The question in many minds, however, particularly German minds, was - and still is - what sort of Europe Mr Chirac wants. On domestic policy, his election programme had focused on the need for change. On foreign policy, he had been more circumspect. On Europe, he had been exceptionally careful.
Now in power, Mr Chirac is being bolder. His decision to announce the resumption of nuclear testing before the Group of Seven meeting in Canada was not the action of a timid leader. What he has said on Europe recently has also held out more prospect of a change in France's position than his campaign statements suggested.
The hints of a new direction were there: in his campaign paper on Europe he spoke of wanting to "reconcile Europe with France and the French with Europe" - a turn of phrase that showed he recognised the divide between Euro-enthusiast leaders and suspicious voters that had become clear during the French referendum on the Maastricht treaty. At the same time, his advisors talked about France becoming a "bridge" between the German federalist idea of Europe and the British insistence on retaining national sovereignty.
Since Mr Chirac became president he has pursued each of these themes, adding for good measure his domestic preoccupation with employment and job creation. Yesterday, the proposals of French spokesmen - with the stress on state intervention and training - differed little from those formulated by Jacques Delors when he was president of the European Commission. Now they have turned subtly into an initiative that begins from French requirements and is projected on to Europe.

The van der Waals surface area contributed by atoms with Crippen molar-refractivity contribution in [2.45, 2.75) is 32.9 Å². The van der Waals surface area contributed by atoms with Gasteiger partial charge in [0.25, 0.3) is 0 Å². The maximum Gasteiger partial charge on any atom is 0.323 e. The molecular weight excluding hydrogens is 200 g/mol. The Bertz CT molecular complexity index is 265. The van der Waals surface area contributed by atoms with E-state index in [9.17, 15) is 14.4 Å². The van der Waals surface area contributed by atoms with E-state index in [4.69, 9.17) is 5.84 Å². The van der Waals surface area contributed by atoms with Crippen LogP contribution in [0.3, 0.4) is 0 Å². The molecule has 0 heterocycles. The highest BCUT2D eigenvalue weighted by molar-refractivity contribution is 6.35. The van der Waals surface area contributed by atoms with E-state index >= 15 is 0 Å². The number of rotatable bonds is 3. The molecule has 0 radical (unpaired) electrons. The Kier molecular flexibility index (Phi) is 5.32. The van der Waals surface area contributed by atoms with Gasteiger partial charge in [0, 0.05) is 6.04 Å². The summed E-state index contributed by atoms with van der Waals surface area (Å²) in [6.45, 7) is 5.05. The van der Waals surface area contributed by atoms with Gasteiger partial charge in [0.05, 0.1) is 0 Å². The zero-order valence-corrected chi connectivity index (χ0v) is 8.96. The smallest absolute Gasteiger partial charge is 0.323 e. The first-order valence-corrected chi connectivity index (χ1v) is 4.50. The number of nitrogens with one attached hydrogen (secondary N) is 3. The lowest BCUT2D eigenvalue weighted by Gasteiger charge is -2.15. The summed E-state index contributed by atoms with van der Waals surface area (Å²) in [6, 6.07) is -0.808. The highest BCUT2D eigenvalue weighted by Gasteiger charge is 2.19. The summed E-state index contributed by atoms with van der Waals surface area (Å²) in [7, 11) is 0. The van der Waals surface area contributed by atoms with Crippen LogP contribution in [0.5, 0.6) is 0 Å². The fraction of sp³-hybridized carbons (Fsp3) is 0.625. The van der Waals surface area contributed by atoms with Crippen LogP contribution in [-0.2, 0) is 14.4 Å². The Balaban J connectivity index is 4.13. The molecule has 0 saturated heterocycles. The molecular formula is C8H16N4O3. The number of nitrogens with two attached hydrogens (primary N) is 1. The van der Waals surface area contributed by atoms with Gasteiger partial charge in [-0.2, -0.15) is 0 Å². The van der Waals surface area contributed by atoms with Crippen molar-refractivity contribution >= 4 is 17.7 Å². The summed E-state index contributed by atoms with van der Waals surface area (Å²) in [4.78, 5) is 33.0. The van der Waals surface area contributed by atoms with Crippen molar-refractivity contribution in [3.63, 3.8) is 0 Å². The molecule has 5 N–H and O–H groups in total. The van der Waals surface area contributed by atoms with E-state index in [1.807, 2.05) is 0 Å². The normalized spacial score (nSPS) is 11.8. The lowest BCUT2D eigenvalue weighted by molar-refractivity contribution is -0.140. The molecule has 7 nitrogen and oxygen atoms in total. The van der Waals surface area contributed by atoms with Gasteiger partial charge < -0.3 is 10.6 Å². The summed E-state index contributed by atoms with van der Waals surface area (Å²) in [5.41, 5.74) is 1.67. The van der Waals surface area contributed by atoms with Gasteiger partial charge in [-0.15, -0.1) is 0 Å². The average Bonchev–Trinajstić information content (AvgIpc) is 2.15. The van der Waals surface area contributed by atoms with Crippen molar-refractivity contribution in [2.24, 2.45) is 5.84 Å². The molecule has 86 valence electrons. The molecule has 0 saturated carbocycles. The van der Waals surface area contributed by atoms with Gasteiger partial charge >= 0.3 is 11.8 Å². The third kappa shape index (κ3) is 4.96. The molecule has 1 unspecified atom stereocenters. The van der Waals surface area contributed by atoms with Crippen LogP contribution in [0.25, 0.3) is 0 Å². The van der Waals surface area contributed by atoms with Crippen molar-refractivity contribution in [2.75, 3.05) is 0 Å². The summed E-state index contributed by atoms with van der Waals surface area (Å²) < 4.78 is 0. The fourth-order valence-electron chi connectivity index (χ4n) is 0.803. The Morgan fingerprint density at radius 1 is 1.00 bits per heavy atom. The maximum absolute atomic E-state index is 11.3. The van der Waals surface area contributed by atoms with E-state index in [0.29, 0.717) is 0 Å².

On the policies that used to be the tokens of good Europeanism, French style, however, Mr Chirac has been less clear. On the single currency, he has been instrumental in having the date for its introduction postponed from 1997 to 1999 and he supported a British proposal for a review of the effects of a single currency.
France is still debating its options on the Schengen agreement on abolishing border controls, but the Germans have made known that they are unhappy about French dithering. "They signed the agreement, they knew what they were signing, they should not go back on it," said one senior German representative last week. The sharpness of his words suggested uncertainty about more than French commitment to Schengen. What really seems to be worrying them are small but telling signs that Mr Chirac may be, if not loosening the Franco-German alliance, then aiming for similar bilateral arrangements with other EU members.
French statements on relations with Germany have been less exclusive than before. Speaking after his meeting with John Major two weeks ago Mr Chirac described the Franco-German alliance as "necessary... but insufficient". Britain, he said, had to be part of Europe too. The perceived weakness of Britain at Cannes, caused by Mr Major's precarious political position and the pending resignation of Douglas Hurd, may have set back Franco- British rapprochement. But it seems not to have cheered the Germans.